True, they spend a fairly limited time on store shelves, as they are a seasonal beer. Often more known for their use of spices than anything, pumpkin ales are hardly the newest craze in craft beer, and let’s face it, are brewed with an item which arguably is at its most entertaining when launched out of a cannon. And I swear there are still folks who are otherwise very serious – perhaps too serious – craft beer fans who pretty much write off pumpkin ales almost immediately. It would seem, then, that the deck is stacked against these beers from the get go. Then maybe I’m a bit crazy to think so, but does anyone else think that pumpkin beers are becoming more and more interesting with each passing year? For the outside looking in, it might seem strange that there are as many as there are available to us. Sure, your local brewery might not want to spend the time it takes to deal with putting pumpkin flesh in their brewing equipment, but for many larger breweries, it almost seems to have become a required brew. Yet it’s not the number of them that are around that’s most interesting, it’s how some of these individual beers are becoming, well, more interesting in of themselves. Forget roasting the pumpkin before brewing with it, that almost seems old hat now. It’s some of the newer “treatments” to these beers, like aging them in barrels like your favorite stout, which are causing pumpkin ales to become more curious with each fall season that passes. For a beer that some people still write off as not worth the effort to try – a thought process I’m sure is still stuck along the lines of “I don’t want nutmeg in my beer” – this evolution is a fairly interesting one to watch, and if you do put out the effort, can be a delicious one too.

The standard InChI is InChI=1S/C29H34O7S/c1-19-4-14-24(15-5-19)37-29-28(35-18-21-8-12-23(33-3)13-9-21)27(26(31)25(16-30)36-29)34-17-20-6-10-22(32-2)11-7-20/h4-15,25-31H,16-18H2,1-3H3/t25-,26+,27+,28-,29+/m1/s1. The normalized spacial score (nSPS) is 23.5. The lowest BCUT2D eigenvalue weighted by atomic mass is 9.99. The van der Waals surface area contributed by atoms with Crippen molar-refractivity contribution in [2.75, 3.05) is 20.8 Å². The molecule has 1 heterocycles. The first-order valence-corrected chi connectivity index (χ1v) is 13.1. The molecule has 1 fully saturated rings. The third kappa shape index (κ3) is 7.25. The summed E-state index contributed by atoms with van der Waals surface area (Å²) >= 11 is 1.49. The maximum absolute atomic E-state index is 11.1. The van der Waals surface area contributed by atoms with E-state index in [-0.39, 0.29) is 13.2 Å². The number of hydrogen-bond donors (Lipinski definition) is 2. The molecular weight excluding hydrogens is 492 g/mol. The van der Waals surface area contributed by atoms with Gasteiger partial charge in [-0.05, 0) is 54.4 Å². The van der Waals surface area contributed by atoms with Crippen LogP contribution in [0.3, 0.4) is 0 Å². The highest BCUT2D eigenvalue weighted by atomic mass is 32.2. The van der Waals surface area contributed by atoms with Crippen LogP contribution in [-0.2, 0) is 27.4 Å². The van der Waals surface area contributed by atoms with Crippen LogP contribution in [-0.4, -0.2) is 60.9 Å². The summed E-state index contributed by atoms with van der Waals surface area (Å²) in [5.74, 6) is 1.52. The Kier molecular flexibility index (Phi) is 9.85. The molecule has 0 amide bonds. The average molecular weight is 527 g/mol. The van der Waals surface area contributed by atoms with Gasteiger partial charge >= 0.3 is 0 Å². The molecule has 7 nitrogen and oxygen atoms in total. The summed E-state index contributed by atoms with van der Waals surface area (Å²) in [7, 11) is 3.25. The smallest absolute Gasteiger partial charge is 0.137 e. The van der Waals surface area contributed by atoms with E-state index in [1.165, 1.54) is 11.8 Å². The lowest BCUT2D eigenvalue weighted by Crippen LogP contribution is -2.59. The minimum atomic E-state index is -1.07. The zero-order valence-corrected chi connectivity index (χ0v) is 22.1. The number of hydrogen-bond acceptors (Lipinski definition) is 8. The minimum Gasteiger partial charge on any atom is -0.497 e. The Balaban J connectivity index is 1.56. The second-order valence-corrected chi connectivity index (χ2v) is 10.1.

A couple weeks ago, I ran across what might be one of the finer examples of this evolution on my Untappd feed. (Just in case you’re not familiar with Untappd, it’s a social media app for beer with which you and other folks you follow “check in” the beers you are trying, and then rate and comment on them.) Normally, when someone checks in a beer using the app, a couple comments are made and then the check-in moves on without much further attention, much like a facebook post, giving way to newer check-ins. But I couldn’t help but notice how the comments for one particular beer check-in continued off and on for an entire evening, which was odd enough. Two whole days later, I was still getting notifications that folks were commenting about it – an Heirloom Pumpkin Barleywine, aged in brandy barrels no less, brewed by Almanac Beer Company in California. Here’s the brewery’s own description:
“This is a beer made with real pumpkins. We hand-roasted over 500lbs of heirloom pumpkins from La Tercera Farms in Bodega Bay. The caramelized gourds were then added to our velvety American Barleywine and aged in brandy barrels for a year. Finally, we blended the barrel-aged beer with freshly brewed ale and added a delicate hint of pumpkin pie spices to round out this decadent autumn sipper.”
Lose any thought that it is perhaps not a “true” pumpkin beer. The comments I’ve seen are that the beer is absolutely delicious, so splitting hairs just isn’t an option.
Another similar and highly rated example comes from Colorado’s Avery Brewing. Take some roasted pumpkin meat, create a flavorful pumpkin ale with the typical spices a brewery might add, such as nutmeg, cinnamon, and ginger, but then age it in rum barrels to add what Avery refers to as “suggestions of delicate oak and candied molasses”. “Rumpkin”, which debuted in 2011, has a fairly limited availability. This is unfortunate for many of us around the country, since it has earned a rating of 90 on beeradvocate.com, and a 99 on ratebeer.com. Cigar City Brewing also puts out a rum barrel aged version of their Good Gourd pumpkin ale called Good Gourd Almighty, and here in Virginia, Blue Mountain Brewery recently got in on the action by barrel aging an imperial pumpkin ale and adding cocoa nibs, creating “Spooky”. It would be impossible to tell what beer set the stage for these and other more recently produced barrel aged pumpkin ales, but one of the first I can recall tasting would be Heavy Seas’ Great’er Pumpkin, a bourbon barrel aged imperial version of their standard pumpkin ale, Great Pumpkin.